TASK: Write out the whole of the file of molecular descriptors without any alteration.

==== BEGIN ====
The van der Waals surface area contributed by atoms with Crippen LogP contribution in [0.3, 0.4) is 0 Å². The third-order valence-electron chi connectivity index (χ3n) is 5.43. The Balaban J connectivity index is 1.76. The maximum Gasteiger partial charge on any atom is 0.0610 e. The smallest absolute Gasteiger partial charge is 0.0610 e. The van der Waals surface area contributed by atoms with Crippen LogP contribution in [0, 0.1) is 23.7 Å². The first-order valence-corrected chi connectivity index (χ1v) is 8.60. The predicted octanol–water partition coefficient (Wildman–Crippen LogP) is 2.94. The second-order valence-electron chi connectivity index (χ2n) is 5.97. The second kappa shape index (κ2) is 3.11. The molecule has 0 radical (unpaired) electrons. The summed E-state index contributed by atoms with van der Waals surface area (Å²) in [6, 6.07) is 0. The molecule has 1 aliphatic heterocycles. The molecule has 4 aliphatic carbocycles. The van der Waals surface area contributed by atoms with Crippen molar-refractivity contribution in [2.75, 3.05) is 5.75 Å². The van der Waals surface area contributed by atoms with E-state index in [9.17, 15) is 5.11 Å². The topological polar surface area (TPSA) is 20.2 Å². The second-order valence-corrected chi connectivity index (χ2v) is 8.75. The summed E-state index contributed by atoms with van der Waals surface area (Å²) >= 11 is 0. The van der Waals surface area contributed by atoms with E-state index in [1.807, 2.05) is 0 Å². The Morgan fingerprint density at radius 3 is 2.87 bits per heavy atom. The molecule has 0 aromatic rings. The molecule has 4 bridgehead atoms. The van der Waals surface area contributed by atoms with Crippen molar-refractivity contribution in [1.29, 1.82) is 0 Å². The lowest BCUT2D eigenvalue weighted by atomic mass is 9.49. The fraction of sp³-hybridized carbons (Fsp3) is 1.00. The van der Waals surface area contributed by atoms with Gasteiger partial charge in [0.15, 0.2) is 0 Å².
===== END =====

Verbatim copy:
The van der Waals surface area contributed by atoms with Crippen LogP contribution in [0.3, 0.4) is 0 Å². The third-order valence-electron chi connectivity index (χ3n) is 5.43. The Balaban J connectivity index is 1.76. The maximum Gasteiger partial charge on any atom is 0.0610 e. The smallest absolute Gasteiger partial charge is 0.0610 e. The van der Waals surface area contributed by atoms with Crippen LogP contribution in [0, 0.1) is 23.7 Å². The first-order valence-corrected chi connectivity index (χ1v) is 8.60. The predicted octanol–water partition coefficient (Wildman–Crippen LogP) is 2.94. The second-order valence-electron chi connectivity index (χ2n) is 5.97. The second kappa shape index (κ2) is 3.11. The molecule has 0 radical (unpaired) electrons. The summed E-state index contributed by atoms with van der Waals surface area (Å²) in [6, 6.07) is 0. The molecule has 1 aliphatic heterocycles. The molecule has 4 aliphatic carbocycles. The van der Waals surface area contributed by atoms with Crippen molar-refractivity contribution in [2.75, 3.05) is 5.75 Å². The van der Waals surface area contributed by atoms with E-state index in [9.17, 15) is 5.11 Å². The topological polar surface area (TPSA) is 20.2 Å². The second-order valence-corrected chi connectivity index (χ2v) is 8.75. The summed E-state index contributed by atoms with van der Waals surface area (Å²) >= 11 is 0. The van der Waals surface area contributed by atoms with E-state index in [1.807, 2.05) is 0 Å². The Morgan fingerprint density at radius 3 is 2.87 bits per heavy atom. The molecule has 0 aromatic rings. The molecule has 4 bridgehead atoms. The van der Waals surface area contributed by atoms with Crippen molar-refractivity contribution in [1.29, 1.82) is 0 Å². The lowest BCUT2D eigenvalue weighted by atomic mass is 9.49. The fraction of sp³-hybridized carbons (Fsp3) is 1.00. The van der Waals surface area contributed by atoms with Gasteiger partial charge in [0.15, 0.2) is 0 Å².